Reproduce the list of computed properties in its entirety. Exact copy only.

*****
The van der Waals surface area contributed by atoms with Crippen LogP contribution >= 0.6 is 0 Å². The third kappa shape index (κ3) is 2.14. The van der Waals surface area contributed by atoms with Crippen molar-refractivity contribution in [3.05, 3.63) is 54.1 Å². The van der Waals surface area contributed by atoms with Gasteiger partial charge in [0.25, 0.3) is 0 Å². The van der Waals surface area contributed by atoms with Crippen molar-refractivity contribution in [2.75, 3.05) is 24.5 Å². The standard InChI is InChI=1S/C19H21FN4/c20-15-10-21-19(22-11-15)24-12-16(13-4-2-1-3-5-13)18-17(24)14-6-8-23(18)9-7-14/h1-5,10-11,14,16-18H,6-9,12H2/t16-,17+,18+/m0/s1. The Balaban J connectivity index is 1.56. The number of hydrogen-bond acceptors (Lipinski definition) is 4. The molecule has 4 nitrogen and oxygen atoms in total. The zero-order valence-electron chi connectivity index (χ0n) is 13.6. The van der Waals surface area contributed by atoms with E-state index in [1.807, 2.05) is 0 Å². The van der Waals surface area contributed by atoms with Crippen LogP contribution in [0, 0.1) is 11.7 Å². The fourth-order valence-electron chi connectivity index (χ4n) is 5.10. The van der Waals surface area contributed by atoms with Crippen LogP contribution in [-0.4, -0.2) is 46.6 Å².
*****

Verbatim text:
The van der Waals surface area contributed by atoms with Crippen LogP contribution >= 0.6 is 0 Å². The third kappa shape index (κ3) is 2.14. The van der Waals surface area contributed by atoms with Crippen molar-refractivity contribution in [3.05, 3.63) is 54.1 Å². The van der Waals surface area contributed by atoms with Gasteiger partial charge in [0.25, 0.3) is 0 Å². The van der Waals surface area contributed by atoms with Crippen molar-refractivity contribution in [2.75, 3.05) is 24.5 Å². The standard InChI is InChI=1S/C19H21FN4/c20-15-10-21-19(22-11-15)24-12-16(13-4-2-1-3-5-13)18-17(24)14-6-8-23(18)9-7-14/h1-5,10-11,14,16-18H,6-9,12H2/t16-,17+,18+/m0/s1. The Balaban J connectivity index is 1.56. The number of hydrogen-bond acceptors (Lipinski definition) is 4. The molecule has 4 nitrogen and oxygen atoms in total. The zero-order valence-electron chi connectivity index (χ0n) is 13.6. The van der Waals surface area contributed by atoms with E-state index in [1.807, 2.05) is 0 Å². The van der Waals surface area contributed by atoms with Crippen LogP contribution in [0, 0.1) is 11.7 Å². The fourth-order valence-electron chi connectivity index (χ4n) is 5.10. The van der Waals surface area contributed by atoms with Crippen LogP contribution in [-0.4, -0.2) is 46.6 Å².